He ran again in 1992, this time in the newly-created 4th District, a 63 percent black majority district stretching in a "Z" shape from Shreveport to Baton Rouge. He finished first in a crowded seven-way primary, coming roughly 1,500 votes short of winning outright. He was forced into a runoff against fellow state senator Charles D. Jones of Monroe, which Fields won with more than 73 percent of the vote. At thirty, he was once again the youngest legislator. He advanced his agenda in Congress through the House Small Business Committee, the House Banking, Finance, and Urban Affairs Committee, the Housing and Community Opportunity Committee, and several others.
Fields used his voting power in the service of a liberal agenda. He received a 0 percentage rating (out of a possible 100 percent) by the Christian Coalition and the Competitive Enterprise Institute. Meanwhile, progressive interest groups such as the National Abortion Rights Action League, PeacePAC, and the American Public Health Association, as well as a range of labor-affiliated organizations, gave him a perfect rating. His efforts as a legislator often involved channeling funds into education and protecting consumers from the excesses of insurers, banks, and other such institutions. Congressional Quarterly noted that Fields "has tried to use his seats on the Banking Committee and the Small Business Committee to leverage capital for small businesses willing to relocate in his district, where poverty rates are high." Though he made many political enemies with his voting record, his personal standing in Congress remained high. When his first child was born in 1995, he won cheers from his colleagues on the floor.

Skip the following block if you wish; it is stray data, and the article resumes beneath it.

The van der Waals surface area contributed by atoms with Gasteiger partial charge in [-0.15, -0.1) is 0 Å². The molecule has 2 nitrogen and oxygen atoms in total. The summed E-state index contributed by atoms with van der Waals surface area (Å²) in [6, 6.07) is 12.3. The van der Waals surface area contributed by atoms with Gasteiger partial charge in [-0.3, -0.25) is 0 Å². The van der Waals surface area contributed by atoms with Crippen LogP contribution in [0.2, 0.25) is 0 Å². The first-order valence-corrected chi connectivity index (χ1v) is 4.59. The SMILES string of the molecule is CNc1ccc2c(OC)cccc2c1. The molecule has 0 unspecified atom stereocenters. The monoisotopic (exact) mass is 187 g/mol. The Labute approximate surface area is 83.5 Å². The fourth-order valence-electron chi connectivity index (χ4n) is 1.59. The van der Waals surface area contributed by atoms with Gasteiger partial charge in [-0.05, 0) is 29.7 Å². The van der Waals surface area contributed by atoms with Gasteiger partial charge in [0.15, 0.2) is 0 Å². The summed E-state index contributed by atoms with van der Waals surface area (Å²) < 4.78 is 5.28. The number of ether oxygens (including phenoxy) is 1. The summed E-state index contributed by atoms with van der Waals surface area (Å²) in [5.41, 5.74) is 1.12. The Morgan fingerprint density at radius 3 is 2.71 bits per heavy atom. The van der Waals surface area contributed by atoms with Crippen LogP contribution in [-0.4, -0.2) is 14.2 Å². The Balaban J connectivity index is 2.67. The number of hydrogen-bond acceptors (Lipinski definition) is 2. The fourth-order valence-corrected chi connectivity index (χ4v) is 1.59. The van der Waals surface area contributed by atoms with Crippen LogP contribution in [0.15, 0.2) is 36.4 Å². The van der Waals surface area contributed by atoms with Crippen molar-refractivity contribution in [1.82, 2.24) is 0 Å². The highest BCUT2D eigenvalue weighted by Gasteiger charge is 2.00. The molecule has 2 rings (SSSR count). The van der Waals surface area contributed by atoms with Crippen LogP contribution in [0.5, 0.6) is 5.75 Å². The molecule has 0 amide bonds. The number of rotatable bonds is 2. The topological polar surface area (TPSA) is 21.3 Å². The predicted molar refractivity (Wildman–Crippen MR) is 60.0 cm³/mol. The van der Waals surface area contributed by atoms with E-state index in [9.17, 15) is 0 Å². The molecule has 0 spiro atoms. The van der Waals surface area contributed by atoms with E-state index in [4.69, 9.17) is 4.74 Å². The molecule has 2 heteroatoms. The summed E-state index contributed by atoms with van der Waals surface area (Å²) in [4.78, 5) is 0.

Fields' district was designed to collect a larger black populace — and more black votes — than a competing version. After various challenges, referrals to higher courts, and redraws, Fields was finally able to run in his custom-designed district and trounced a nominal Republican challenger in 1994. His district woes were far from over, however, and the district was ultimately thrown out by the Supreme Court as an unconstitutional racial gerrymander. His home in Baton Rouge was placed in the 6th District of Republican Richard Baker, while the northern portions were split between the 4th and 5th districts.
Main article: 1995 Louisiana gubernatorial election
In 1995 he became a candidate for Louisiana governor. Many in his party were angered by his candidacy, since most felt that a black challenger could not seriously win the office and Mason-Dixon Polling released on October 17, 1995 showed Fields to be the loser in every possible head-to-head combination of candidates. He narrowly beat the top two white Democratic candidates in the primary and made it to a runoff with Republican Mike Foster. Though race had been a preeminent factor during his Congressional redistricting fight, Fields vowed not to emphasize color in the election, proclaiming, "I'm not running to be the African American governor, but to be the best governor," in a speech excerpted in the Chicago Tribune. "Don't vote for me because I'm black, ... don't vote against me because I'm black." His remarks in the Los Angeles Times continued this theme: "When a baby cries, it's not a white baby or a black baby — it's a hungry baby," he asserted. "When people cry for job opportunities, they're not black or white — they're unemployed." He was also outspoken in his support for gun control, which Foster opposed.